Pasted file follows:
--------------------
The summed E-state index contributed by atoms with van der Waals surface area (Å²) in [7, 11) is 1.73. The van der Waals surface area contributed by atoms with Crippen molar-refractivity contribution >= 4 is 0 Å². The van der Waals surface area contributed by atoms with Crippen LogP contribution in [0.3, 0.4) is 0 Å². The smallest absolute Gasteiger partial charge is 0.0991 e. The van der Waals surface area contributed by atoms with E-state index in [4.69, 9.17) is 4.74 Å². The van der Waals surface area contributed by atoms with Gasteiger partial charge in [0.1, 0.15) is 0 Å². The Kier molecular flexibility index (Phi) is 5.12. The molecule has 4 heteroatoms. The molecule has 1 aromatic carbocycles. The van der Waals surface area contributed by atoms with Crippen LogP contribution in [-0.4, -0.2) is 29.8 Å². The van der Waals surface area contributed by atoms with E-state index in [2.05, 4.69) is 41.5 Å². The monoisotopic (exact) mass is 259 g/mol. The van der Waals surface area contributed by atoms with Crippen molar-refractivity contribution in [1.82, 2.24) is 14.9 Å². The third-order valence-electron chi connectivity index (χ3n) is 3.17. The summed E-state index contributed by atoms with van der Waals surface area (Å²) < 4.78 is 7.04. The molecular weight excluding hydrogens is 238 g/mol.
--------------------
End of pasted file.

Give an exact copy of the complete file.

The summed E-state index contributed by atoms with van der Waals surface area (Å²) in [7, 11) is 1.73. The van der Waals surface area contributed by atoms with Crippen molar-refractivity contribution >= 4 is 0 Å². The van der Waals surface area contributed by atoms with Crippen LogP contribution in [0.3, 0.4) is 0 Å². The smallest absolute Gasteiger partial charge is 0.0991 e. The van der Waals surface area contributed by atoms with E-state index in [4.69, 9.17) is 4.74 Å². The van der Waals surface area contributed by atoms with Gasteiger partial charge in [0.1, 0.15) is 0 Å². The Kier molecular flexibility index (Phi) is 5.12. The molecule has 4 heteroatoms. The molecule has 1 aromatic carbocycles. The van der Waals surface area contributed by atoms with Crippen LogP contribution in [-0.4, -0.2) is 29.8 Å². The van der Waals surface area contributed by atoms with E-state index in [2.05, 4.69) is 41.5 Å². The monoisotopic (exact) mass is 259 g/mol. The van der Waals surface area contributed by atoms with Crippen molar-refractivity contribution in [1.82, 2.24) is 14.9 Å². The third-order valence-electron chi connectivity index (χ3n) is 3.17. The summed E-state index contributed by atoms with van der Waals surface area (Å²) < 4.78 is 7.04. The molecular weight excluding hydrogens is 238 g/mol.